While South Beach remains the hottest tourist spot in Miami, there’s plenty to see over the bridge. If you came to Miami and didn’t see Wynwood, Brickell, Design District, Little Havana or Coconut Grove—you need to come back and fix that.

Art is everywhere
Photograph: Felix Mizioznikov /

7. Art is everywhere

And, it’s free if you know where to look. Walk or bike around Wynwood to check out some world-class murals and remember that admission to the Institute of Contemporary Art in Design District is always free. On the first full weekend of the month, Bank of American cardholders get in free to the Bass, Pérez Art Museum, HistoryMiami and others.

Public transit is lacking
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8. Public transit is lacking

Unlike so many of the world’s top cities, it’s not so easy to get around with a metro pass in Miami. The public transit system is small and disjointed, especially considering the sprawl of the city, so you’ll most likely want to rideshare or rent a car most places. Brickell’s Metromover is an adorable if silly mode of transportation that loops through Downtown with some pretty neat views if you’re in the area.

Book reservations when you can
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9. Book reservations when you can

Even in the slower summer months, it’s harder than ever to get into Miami’s most popular restaurants and clubs. Especially now that we’ve finally been included in the famed Michelin Guide, you’ll want to reserve in advance whenever you can. Of course, you don’t need reservations to score a delicious Cubano from a ventanita, and some spots, like Joe’s and Mandolin, will always be tough to book ahead.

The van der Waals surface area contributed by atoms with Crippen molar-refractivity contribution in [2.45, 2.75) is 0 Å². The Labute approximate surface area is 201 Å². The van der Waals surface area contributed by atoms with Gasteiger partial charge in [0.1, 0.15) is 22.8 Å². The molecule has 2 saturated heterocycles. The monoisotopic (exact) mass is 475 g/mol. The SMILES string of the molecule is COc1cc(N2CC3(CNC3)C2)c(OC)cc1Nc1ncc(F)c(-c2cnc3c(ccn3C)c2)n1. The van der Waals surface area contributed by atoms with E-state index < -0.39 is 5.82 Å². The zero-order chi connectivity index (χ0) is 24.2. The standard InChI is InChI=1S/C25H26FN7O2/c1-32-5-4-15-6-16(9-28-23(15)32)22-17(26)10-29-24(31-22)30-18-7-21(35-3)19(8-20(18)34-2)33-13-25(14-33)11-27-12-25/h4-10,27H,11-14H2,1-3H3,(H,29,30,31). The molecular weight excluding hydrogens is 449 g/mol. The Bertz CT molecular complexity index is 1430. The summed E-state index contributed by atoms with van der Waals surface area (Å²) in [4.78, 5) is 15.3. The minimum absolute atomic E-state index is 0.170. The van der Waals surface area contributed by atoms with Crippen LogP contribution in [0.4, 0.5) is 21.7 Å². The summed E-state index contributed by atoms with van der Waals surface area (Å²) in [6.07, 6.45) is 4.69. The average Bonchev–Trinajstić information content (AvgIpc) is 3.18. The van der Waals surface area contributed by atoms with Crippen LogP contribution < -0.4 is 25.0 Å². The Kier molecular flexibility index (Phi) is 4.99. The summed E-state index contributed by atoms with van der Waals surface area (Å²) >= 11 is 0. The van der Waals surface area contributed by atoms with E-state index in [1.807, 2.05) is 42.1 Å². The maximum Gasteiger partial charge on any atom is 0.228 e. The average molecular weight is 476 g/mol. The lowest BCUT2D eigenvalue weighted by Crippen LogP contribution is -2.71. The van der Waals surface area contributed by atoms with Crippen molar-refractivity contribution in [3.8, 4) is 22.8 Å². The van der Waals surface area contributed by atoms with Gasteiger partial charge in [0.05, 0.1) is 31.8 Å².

Stay off major roads during rush hour
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10. Stay off major roads during rush hour

This is an obvious one for locals, but it’s easy to forget when you’re on vacation. Rush hour during the Miami work week (from around 4pm to 7pm on major highways, bridges and roads like Biscayne Boulevard and North Miami Avenue) is real, and it’s best to plan your commute around it.

The thing about Ocean Drive
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11. The thing about Ocean Drive

Ocean Drive is great for its sights, people watching and beaches—but it’s probably best to eat and drink elsewhere. The popular strip’s dining establishments (especially in the South Beach area) tend to be high on price and low on quality. Except for at Palace, where the rowdy weekend drag brunch is not to be missed.

Miami greetings are up close and personal
Photograph: Courtesy CC/Flickr/Jason Hargrove

12. Miami greetings are up close and personal

Many folks in the 305 will greet you with a kiss on the cheek—not a handshake. It’s a Latin thing and can sometimes catch a gringo with personal space issues off guard. Just follow the other person’s lead and you’ll be fine.

Check before you tip
Photograph: Courtesy CC/Flickr/frankieleon

13. Check before you tip

It is not rare for places in Miami—especially on Miami Beach and even Wynwood—to include a 15 or 18 percent tip on your tab. Most ethical establishments will warn you as they hand you your check. But the shadier spots will leave it up to you to double-check that you’re not leaving a 40 percent tip.